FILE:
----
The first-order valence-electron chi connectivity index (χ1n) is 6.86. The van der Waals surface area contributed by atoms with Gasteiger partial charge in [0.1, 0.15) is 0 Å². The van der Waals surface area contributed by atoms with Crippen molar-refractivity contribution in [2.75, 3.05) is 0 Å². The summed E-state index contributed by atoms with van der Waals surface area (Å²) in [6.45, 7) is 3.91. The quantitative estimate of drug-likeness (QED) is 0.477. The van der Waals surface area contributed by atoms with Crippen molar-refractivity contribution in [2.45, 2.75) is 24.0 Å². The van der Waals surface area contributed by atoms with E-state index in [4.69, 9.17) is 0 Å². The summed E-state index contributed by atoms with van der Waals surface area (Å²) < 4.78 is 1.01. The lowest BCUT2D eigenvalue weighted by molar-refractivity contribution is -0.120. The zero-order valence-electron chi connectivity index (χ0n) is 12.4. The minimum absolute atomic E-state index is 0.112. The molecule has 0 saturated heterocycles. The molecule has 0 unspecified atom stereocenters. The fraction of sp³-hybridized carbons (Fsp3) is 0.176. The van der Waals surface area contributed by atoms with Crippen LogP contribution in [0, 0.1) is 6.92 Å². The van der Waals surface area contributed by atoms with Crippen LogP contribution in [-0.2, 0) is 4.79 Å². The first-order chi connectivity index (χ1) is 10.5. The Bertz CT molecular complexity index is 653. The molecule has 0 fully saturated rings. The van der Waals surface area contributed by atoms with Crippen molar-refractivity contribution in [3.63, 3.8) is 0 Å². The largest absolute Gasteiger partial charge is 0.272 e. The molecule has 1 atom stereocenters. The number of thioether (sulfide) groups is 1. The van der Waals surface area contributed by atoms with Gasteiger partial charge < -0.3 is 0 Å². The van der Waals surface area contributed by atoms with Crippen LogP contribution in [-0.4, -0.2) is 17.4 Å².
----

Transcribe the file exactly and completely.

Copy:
The first-order valence-electron chi connectivity index (χ1n) is 6.86. The van der Waals surface area contributed by atoms with Gasteiger partial charge in [0.1, 0.15) is 0 Å². The van der Waals surface area contributed by atoms with Crippen molar-refractivity contribution in [2.75, 3.05) is 0 Å². The summed E-state index contributed by atoms with van der Waals surface area (Å²) in [6.45, 7) is 3.91. The quantitative estimate of drug-likeness (QED) is 0.477. The van der Waals surface area contributed by atoms with Crippen molar-refractivity contribution in [2.45, 2.75) is 24.0 Å². The van der Waals surface area contributed by atoms with E-state index in [4.69, 9.17) is 0 Å². The summed E-state index contributed by atoms with van der Waals surface area (Å²) < 4.78 is 1.01. The lowest BCUT2D eigenvalue weighted by molar-refractivity contribution is -0.120. The zero-order valence-electron chi connectivity index (χ0n) is 12.4. The minimum absolute atomic E-state index is 0.112. The molecule has 0 saturated heterocycles. The molecule has 0 unspecified atom stereocenters. The fraction of sp³-hybridized carbons (Fsp3) is 0.176. The van der Waals surface area contributed by atoms with Crippen LogP contribution in [0, 0.1) is 6.92 Å². The van der Waals surface area contributed by atoms with Crippen LogP contribution in [-0.2, 0) is 4.79 Å². The first-order chi connectivity index (χ1) is 10.5. The Bertz CT molecular complexity index is 653. The molecule has 0 fully saturated rings. The van der Waals surface area contributed by atoms with Crippen molar-refractivity contribution in [3.63, 3.8) is 0 Å². The largest absolute Gasteiger partial charge is 0.272 e. The molecule has 1 atom stereocenters. The number of thioether (sulfide) groups is 1. The van der Waals surface area contributed by atoms with Gasteiger partial charge < -0.3 is 0 Å². The van der Waals surface area contributed by atoms with Crippen LogP contribution in [-0.4, -0.2) is 17.4 Å².